Q: What happened that you didn’t expect?

A: Community members approached us directly to say they liked what we were doing; that we were making an effort to connect with the community and add value to what we were already providing. The buy-in from speakers has also been surprising. People have approached us asking if they could share their stories at Durango Diaries, and the speakers who have been selected have treated it seriously and put in a lot of effort as well as thanking us for giving them the opportunity to share their stories. Also, the buy-in internally has been exciting. Staffers who rarely go the extra mile are interested in assisting with the events and attend them.

Q: What would you do differently now?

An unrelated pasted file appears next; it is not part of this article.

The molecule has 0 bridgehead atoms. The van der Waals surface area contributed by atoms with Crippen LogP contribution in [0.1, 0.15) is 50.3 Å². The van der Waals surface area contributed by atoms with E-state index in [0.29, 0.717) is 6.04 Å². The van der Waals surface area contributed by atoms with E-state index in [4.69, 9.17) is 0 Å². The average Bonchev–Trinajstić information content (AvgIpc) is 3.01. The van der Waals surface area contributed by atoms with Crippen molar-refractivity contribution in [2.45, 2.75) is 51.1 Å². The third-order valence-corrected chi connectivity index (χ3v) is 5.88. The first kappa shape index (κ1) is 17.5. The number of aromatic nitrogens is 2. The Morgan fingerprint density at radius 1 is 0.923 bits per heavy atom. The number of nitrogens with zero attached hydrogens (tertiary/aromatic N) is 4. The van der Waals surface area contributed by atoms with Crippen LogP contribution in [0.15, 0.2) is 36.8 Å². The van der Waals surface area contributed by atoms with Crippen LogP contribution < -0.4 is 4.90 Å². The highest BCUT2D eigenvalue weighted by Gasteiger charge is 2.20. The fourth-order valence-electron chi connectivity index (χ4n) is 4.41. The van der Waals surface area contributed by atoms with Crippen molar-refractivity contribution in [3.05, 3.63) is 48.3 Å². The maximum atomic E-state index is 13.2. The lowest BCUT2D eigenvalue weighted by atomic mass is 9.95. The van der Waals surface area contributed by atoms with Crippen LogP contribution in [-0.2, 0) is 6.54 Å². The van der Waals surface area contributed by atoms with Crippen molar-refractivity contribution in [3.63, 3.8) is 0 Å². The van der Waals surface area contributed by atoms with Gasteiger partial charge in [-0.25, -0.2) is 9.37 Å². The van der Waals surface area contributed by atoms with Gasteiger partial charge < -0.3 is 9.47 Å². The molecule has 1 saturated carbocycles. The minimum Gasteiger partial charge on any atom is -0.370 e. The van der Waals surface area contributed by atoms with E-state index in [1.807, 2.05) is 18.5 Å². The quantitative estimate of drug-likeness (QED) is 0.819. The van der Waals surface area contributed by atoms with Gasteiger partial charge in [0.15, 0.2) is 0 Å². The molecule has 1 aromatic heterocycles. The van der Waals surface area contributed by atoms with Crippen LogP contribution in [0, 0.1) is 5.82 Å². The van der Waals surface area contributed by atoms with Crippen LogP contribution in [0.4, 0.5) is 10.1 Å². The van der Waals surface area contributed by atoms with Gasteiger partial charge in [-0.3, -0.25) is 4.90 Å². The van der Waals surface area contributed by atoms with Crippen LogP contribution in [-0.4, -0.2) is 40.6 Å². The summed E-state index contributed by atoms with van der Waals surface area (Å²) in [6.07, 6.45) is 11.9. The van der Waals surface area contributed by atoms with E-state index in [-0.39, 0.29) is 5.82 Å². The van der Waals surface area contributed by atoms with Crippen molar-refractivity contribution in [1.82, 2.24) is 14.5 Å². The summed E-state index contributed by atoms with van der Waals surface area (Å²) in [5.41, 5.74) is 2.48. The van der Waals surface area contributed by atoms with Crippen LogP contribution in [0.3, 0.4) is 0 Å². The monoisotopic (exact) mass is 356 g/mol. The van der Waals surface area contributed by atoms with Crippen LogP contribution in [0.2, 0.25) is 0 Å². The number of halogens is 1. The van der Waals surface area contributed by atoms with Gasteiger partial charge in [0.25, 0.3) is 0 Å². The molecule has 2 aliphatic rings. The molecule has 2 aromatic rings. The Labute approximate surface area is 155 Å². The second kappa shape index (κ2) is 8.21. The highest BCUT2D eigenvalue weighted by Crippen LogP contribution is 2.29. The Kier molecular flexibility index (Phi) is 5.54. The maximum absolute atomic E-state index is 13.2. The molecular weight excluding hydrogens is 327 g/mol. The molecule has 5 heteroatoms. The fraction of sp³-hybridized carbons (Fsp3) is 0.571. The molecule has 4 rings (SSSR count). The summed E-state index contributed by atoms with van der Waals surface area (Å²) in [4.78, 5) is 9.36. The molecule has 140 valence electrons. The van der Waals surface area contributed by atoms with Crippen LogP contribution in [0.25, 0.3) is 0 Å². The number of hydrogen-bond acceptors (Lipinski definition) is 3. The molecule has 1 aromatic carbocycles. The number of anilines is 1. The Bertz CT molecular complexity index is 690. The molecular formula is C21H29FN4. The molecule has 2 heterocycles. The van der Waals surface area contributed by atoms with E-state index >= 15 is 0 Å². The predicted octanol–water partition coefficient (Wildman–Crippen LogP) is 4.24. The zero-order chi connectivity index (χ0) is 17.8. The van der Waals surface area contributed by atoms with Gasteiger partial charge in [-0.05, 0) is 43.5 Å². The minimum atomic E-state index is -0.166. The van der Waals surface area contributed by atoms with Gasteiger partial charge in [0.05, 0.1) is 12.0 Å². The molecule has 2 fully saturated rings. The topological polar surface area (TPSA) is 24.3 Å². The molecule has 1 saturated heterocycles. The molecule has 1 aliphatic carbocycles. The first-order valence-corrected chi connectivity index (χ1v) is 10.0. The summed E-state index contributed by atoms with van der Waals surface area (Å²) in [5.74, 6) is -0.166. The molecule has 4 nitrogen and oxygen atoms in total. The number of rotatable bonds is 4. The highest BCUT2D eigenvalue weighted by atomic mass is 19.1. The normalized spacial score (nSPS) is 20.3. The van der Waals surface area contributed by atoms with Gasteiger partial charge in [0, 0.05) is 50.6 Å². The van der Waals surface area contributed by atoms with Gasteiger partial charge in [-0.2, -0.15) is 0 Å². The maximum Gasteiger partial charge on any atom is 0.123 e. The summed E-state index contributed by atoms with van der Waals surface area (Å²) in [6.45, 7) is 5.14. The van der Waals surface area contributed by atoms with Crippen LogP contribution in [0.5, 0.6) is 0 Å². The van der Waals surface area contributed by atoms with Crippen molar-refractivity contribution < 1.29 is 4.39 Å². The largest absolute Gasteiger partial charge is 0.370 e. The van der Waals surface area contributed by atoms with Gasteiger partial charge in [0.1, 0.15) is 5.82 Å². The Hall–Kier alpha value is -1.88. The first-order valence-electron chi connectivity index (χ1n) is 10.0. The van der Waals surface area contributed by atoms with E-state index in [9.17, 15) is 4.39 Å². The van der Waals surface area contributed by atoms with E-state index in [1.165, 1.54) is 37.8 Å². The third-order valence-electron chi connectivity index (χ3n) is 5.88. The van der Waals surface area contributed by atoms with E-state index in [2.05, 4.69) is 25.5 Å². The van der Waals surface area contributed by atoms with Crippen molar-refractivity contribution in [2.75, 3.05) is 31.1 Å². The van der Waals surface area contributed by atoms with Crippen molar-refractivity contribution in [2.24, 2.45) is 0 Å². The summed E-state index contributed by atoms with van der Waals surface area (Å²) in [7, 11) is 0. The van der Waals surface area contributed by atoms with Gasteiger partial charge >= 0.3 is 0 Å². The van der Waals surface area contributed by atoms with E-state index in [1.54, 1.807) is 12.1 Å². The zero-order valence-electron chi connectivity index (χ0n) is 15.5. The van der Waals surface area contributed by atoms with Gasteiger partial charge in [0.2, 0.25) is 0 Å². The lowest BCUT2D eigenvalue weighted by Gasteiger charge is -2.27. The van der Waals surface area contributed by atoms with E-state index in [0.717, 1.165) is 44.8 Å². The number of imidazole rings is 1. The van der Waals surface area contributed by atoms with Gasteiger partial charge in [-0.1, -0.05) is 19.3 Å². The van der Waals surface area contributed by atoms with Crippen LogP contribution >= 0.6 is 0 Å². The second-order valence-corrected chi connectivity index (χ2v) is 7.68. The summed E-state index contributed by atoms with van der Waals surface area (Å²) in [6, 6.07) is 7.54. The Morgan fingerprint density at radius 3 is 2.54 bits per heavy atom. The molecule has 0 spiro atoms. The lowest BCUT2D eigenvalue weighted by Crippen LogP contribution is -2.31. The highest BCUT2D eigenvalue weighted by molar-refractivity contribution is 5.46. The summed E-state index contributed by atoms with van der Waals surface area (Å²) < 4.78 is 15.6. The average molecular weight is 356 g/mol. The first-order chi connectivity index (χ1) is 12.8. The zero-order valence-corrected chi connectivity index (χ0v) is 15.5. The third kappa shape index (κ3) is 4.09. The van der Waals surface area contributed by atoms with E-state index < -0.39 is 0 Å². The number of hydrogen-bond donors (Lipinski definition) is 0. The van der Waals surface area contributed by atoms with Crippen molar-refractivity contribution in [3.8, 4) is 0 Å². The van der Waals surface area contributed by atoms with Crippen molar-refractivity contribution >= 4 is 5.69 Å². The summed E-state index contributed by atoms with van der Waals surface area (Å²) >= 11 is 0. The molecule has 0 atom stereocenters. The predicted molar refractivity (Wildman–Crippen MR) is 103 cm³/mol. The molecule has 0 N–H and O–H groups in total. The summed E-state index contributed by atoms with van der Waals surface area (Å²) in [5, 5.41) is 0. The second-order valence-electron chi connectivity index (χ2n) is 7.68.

A: We’re working to get the topics and speakers planned out further in advance. Due to resources and timing, we weren’t able to plan as far ahead as we would like and we missed out on some promotional opportunities due to that.

Q: What advice would you give to others who try to do this?

A: Don’t overthink it; just get started. Be aggressive, but realistic with what you’re able to achieve. Something like this is easy to overthink and over-plan. We were aggressive by hosting two episodes each month, but it gave us the training wheels we needed to learn how to do it and be successful.

Q: Anything else you want to share about this initiative?

A: We are such a small team — the smallest paper in this round of the Poynter Local News Innovation Program. We are all incredibly busy and it was daunting to take on new things, new roles and new tasks. But we just plain did it. We all pitched in and the excitement for Durango Diaries has grown exponentially both within our company and outside of it. The Poynter program and the resulting initiatives at our enterprise have been a lot of work, but the payoff has been incredibly gratifying.